Association of rudists and red clastics in Aqra Formation, Mawat area,

Association of rudists and red clastic facies in the upper part of

Aqra Formation, Mawat area, Kurdistan Region, NE Iraq


   By: Kamal haji Karim*1, and Polla Azad Khanaqa

 1Department of Geology, University of Sulaimani, Sulaimani City

Published in:   Arabian Journal of Geoscience,  Springer, 2014,



In Mawat area, the Late Maastrichtian Aqra Formation (or lens) is located in the upper part of the Tanjero Formation (Lower–Middle Maastrichtian) and overlain by Red Bed Series (Paleocene–Eocene). This lens consists of about 10–100 m of massive biogenic and well-bedded detrital limestone with rich fossil content such as rudists, large forams (luftusia, omphalocyclus, and orbitoids) gastropods, pelecypods, and echinoderms. The present study discusses the geology of an association of rudists and red clastic facies in the upper part of the Aqra Formation. The tectonic and paleogeographic importance of the association are clarified and correlated with similar occurrence in Turkey and Iran. Sedimentologic and paleontologic evidence proved that all the rudists were preserved in their life position which shows that their orientations are in right side up and evidence of reworking or transporting was not found. The occurrence of these opportunistic rudists, in the red clastics, has one to three very important implications. The first is that it is possible that the red clastics belong to and occur in the Cretaceous (Maastrichtian). This occurrence is the first to prove paleontologically that red clastics are deposited during the Late Cretaceous in northern Iraq. This finding has tectonic implication as red clastics prove that the source area was active and soil development started on the recently uplifted Zagros orogenic belt. The second is that some opportunistic rudists were crossed the Tertiary/Cretaceous boundary and survived at the Early Paleocene. Since evidence from the over world put the age range of the rudists between the Late Jurassic and Late Cretaceous, this possibility is discounted by the present authors. Between the two possibilities, the authors prefer the first one. The third is that the extinction of rudists was due to prevalence of turbid red clatics in the northern Iraq.Open the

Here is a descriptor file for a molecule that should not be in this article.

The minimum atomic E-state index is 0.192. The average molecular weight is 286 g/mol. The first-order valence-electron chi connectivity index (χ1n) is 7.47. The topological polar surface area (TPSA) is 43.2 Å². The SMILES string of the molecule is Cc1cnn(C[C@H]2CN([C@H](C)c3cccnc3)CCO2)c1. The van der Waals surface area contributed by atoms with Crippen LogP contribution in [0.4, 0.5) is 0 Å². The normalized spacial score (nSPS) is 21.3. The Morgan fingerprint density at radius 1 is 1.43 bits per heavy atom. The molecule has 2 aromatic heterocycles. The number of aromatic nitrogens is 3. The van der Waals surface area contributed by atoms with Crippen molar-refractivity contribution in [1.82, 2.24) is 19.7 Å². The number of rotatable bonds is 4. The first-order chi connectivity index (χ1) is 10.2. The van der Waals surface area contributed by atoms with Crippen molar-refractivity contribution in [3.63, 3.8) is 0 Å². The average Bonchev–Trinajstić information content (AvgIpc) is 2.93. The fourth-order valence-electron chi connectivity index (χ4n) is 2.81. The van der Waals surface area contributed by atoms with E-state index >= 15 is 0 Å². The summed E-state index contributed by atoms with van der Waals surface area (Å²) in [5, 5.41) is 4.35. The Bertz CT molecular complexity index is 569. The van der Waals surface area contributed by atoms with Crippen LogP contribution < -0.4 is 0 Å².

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Post Author: Professor Kamal Haji Karim

Professor at Department of Geology, University of Sulaimani, Kurdistan Region, Iraq